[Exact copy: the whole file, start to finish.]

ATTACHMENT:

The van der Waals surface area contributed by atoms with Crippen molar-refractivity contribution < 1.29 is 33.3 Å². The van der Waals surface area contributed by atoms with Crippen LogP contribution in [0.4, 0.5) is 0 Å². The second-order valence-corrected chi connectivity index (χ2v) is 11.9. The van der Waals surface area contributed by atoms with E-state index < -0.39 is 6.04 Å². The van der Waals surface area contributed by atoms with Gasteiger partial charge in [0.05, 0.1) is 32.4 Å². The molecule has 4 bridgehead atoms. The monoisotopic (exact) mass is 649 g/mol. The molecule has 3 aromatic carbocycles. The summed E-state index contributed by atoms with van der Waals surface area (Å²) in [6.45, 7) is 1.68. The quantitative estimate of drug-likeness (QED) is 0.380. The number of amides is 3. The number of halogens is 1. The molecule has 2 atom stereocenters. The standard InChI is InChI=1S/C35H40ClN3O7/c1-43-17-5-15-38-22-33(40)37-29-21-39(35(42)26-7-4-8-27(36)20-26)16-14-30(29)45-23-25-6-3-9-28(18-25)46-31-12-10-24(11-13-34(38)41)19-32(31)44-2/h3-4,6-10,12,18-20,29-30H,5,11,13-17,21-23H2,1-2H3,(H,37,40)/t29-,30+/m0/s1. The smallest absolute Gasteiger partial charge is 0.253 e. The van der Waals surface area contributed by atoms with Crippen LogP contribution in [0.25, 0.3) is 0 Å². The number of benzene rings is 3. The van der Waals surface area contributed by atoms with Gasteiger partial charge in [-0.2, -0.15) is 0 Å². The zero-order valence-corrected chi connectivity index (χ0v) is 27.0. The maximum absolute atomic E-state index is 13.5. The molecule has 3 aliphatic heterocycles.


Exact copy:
The van der Waals surface area contributed by atoms with Crippen molar-refractivity contribution < 1.29 is 33.3 Å². The van der Waals surface area contributed by atoms with Crippen LogP contribution in [0.4, 0.5) is 0 Å². The second-order valence-corrected chi connectivity index (χ2v) is 11.9. The van der Waals surface area contributed by atoms with E-state index < -0.39 is 6.04 Å². The van der Waals surface area contributed by atoms with Gasteiger partial charge in [0.05, 0.1) is 32.4 Å². The molecule has 4 bridgehead atoms. The monoisotopic (exact) mass is 649 g/mol. The molecule has 3 aromatic carbocycles. The summed E-state index contributed by atoms with van der Waals surface area (Å²) in [6.45, 7) is 1.68. The quantitative estimate of drug-likeness (QED) is 0.380. The number of amides is 3. The number of halogens is 1. The molecule has 2 atom stereocenters. The standard InChI is InChI=1S/C35H40ClN3O7/c1-43-17-5-15-38-22-33(40)37-29-21-39(35(42)26-7-4-8-27(36)20-26)16-14-30(29)45-23-25-6-3-9-28(18-25)46-31-12-10-24(11-13-34(38)41)19-32(31)44-2/h3-4,6-10,12,18-20,29-30H,5,11,13-17,21-23H2,1-2H3,(H,37,40)/t29-,30+/m0/s1. The smallest absolute Gasteiger partial charge is 0.253 e. The van der Waals surface area contributed by atoms with Crippen LogP contribution in [0.25, 0.3) is 0 Å². The number of benzene rings is 3. The van der Waals surface area contributed by atoms with Gasteiger partial charge in [-0.2, -0.15) is 0 Å². The zero-order valence-corrected chi connectivity index (χ0v) is 27.0. The maximum absolute atomic E-state index is 13.5. The molecule has 3 aliphatic heterocycles.